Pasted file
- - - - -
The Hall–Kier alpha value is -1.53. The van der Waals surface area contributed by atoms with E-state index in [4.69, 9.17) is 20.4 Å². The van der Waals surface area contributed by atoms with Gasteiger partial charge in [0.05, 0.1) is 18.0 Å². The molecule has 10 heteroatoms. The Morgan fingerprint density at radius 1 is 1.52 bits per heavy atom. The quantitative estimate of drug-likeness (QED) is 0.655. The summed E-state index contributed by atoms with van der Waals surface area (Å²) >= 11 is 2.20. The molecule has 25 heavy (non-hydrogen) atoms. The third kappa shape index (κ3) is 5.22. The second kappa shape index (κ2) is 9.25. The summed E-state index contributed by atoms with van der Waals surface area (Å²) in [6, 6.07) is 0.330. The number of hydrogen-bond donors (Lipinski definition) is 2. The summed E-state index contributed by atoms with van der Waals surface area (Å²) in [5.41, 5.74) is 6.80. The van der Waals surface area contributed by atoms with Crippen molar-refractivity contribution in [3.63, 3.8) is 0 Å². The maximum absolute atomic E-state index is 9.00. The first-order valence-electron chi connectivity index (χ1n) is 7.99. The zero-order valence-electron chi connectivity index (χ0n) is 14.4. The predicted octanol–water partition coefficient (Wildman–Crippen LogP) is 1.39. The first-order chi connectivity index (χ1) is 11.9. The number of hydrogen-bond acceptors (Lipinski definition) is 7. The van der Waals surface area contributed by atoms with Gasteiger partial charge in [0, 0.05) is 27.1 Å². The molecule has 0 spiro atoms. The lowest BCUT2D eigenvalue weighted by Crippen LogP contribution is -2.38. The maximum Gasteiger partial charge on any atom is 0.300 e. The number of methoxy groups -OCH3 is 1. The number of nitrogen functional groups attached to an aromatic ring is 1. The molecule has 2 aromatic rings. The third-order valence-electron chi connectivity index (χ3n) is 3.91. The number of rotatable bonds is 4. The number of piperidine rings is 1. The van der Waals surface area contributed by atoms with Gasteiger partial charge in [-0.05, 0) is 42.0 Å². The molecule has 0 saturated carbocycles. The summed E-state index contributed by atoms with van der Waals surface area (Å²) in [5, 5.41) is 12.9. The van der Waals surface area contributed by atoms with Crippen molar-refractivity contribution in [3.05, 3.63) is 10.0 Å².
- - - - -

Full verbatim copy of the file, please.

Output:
The Hall–Kier alpha value is -1.53. The van der Waals surface area contributed by atoms with E-state index in [4.69, 9.17) is 20.4 Å². The van der Waals surface area contributed by atoms with Gasteiger partial charge in [0.05, 0.1) is 18.0 Å². The molecule has 10 heteroatoms. The Morgan fingerprint density at radius 1 is 1.52 bits per heavy atom. The quantitative estimate of drug-likeness (QED) is 0.655. The summed E-state index contributed by atoms with van der Waals surface area (Å²) >= 11 is 2.20. The molecule has 25 heavy (non-hydrogen) atoms. The third kappa shape index (κ3) is 5.22. The second kappa shape index (κ2) is 9.25. The summed E-state index contributed by atoms with van der Waals surface area (Å²) in [6, 6.07) is 0.330. The number of hydrogen-bond donors (Lipinski definition) is 2. The summed E-state index contributed by atoms with van der Waals surface area (Å²) in [5.41, 5.74) is 6.80. The van der Waals surface area contributed by atoms with Crippen molar-refractivity contribution in [3.63, 3.8) is 0 Å². The maximum absolute atomic E-state index is 9.00. The first-order valence-electron chi connectivity index (χ1n) is 7.99. The zero-order valence-electron chi connectivity index (χ0n) is 14.4. The predicted octanol–water partition coefficient (Wildman–Crippen LogP) is 1.39. The first-order chi connectivity index (χ1) is 11.9. The number of hydrogen-bond acceptors (Lipinski definition) is 7. The van der Waals surface area contributed by atoms with Gasteiger partial charge in [0, 0.05) is 27.1 Å². The molecule has 0 spiro atoms. The lowest BCUT2D eigenvalue weighted by Crippen LogP contribution is -2.38. The maximum Gasteiger partial charge on any atom is 0.300 e. The number of methoxy groups -OCH3 is 1. The number of nitrogen functional groups attached to an aromatic ring is 1. The molecule has 2 aromatic rings. The third-order valence-electron chi connectivity index (χ3n) is 3.91. The number of rotatable bonds is 4. The number of piperidine rings is 1. The van der Waals surface area contributed by atoms with Gasteiger partial charge in [-0.05, 0) is 42.0 Å². The molecule has 0 saturated carbocycles. The summed E-state index contributed by atoms with van der Waals surface area (Å²) in [5, 5.41) is 12.9. The van der Waals surface area contributed by atoms with Crippen molar-refractivity contribution in [3.05, 3.63) is 10.0 Å².